3) Third, we feature passages where important developments in the story are performed only in Spanish, with performance serving as the translator for people who don’t speak 17th-century Castillian. A good example of this type of bridge across language barriers crops up when Cervantes’ Cardenio introduces one of the story’s most dramatically generative images – letter-writing. While picking up a mail bag and tossing rolls of parchment exuberantly around the stage, Cardenio says,
Luscinda’s father denied me the entrance of his house; which hindrance served only to add flame to flame; for, although it set silence to our tongues, yet would they not impose it to our pens. ¡Ay cielos! how many letters have I written unto her! ¡Cuán regaladas y honestas respuestas tuve! ¡Cuántas canciones compuse, donde el alma pintaba sus encendidos deseos!

4) Finally, we feature songs where the lyrics are transmitted in a mixture of English and Spanish – two linguistic codes, apparently antagonistic, married into one expressive language of love. A good example of this strategy surfaces as Cervantes coaches Cardenio, in an exchange that’s focused on transcending cultural barriers (quoted from the 18 September preview script):
Card Are you [double]casting me, señor?
In the title role? Wow. (sings) To dream the impossible dream …

Cerv ¡Eso! Mr. Shakespeare asks you to pretend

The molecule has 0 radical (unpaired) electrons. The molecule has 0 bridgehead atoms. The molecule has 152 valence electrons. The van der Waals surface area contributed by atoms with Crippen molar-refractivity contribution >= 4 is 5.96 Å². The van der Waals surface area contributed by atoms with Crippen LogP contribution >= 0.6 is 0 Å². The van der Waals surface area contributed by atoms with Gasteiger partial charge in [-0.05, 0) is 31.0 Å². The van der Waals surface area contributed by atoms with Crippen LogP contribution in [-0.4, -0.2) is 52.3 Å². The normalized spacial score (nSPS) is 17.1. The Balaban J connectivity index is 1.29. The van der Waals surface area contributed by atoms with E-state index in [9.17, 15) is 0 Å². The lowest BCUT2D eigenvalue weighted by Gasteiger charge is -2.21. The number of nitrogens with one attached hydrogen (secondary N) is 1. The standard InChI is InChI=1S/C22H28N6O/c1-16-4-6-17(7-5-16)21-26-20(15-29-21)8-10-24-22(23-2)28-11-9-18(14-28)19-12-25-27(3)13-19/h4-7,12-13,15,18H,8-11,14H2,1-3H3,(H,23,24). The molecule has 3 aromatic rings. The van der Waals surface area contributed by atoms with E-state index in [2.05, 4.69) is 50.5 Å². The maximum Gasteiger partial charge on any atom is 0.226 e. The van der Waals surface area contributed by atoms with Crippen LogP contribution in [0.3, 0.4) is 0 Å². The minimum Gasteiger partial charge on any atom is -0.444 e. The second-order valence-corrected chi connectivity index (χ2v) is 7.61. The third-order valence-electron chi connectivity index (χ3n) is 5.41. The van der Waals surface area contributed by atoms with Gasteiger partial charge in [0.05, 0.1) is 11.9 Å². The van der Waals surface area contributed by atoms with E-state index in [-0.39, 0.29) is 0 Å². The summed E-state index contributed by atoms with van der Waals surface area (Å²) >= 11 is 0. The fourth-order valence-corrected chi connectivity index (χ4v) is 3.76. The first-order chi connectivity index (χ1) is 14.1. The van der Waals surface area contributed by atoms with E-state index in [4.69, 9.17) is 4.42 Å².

Luscinda’s coyness drives Cardenio crazy.
¡Locura! That’s a hangnail, not a heartache.
Come, play my Cardenio, a soul stripped bare,
already driven mad by shattered dreams.
Bring your music, for song is the very soul of my Cardenio, and his story’s starting point.
Damas y caballeros, hear the transforming power of a love that outlasts reason.

Card (sings) Who turns my good to pain?
Who makes my woes grow mightily?
Who proves my patience nonsense?
De ese modo, en mi dolencia ningún remedio se alcanza, pues me matan la esperanza desdenes, celos y ausencia.

Cerv Now pause.
My Cardenio’s madness often makes him stop,
and stare, bite his lips, furrow his brow, and
and distill his history drop by drop …

Card If, sirs, you please to hear the exceeding greatness of my disasters, you must promise me that you will not interrupt the file of my doleful narration; porque en el punto que lo hagáis …

Cerv the instant that you interrupt him, there Cardenio’s history ends!

R1, R2, ALL We promise – not a peep!

Card / Cerv Mi nombre es Cardenio; His name is Cardenio,
mi patria, una ciudad de las mejores desta Andalucía;
the place of his birth one of the best cities in Andalusia,
mi linaje, noble; mis padres, ricos;
his lineage noble, his parents rich,
mi desventura …
ah! my misfortunes …. great …

Sic Transmit Gloria Dramae

Wrestling with the history of Cardenio is teaching Theater with a Mission a bundle about transmission. As Cervantes puts it when Loco for Love has to stop for a recount in the voting for the title of World Champion Storyteller, we’re find the story “so alive, it still takes your breath away, after 400 years” – which makes questions about transmitting if effectively all the more pressing.
How do you keep condensing from crossing the line into dumbing down? How do make sure that selection is not serving the reductionist ends of cherry-picking? How do you translate in ways that make it possible to experience the foreignness of other tongues?
Loco for Love is working like crazy to find performable answers to those questions, and we eagerly await your input, experience, and insight to help us achieve success.

Ben Gunter
Theater with a Mission
22 September 2016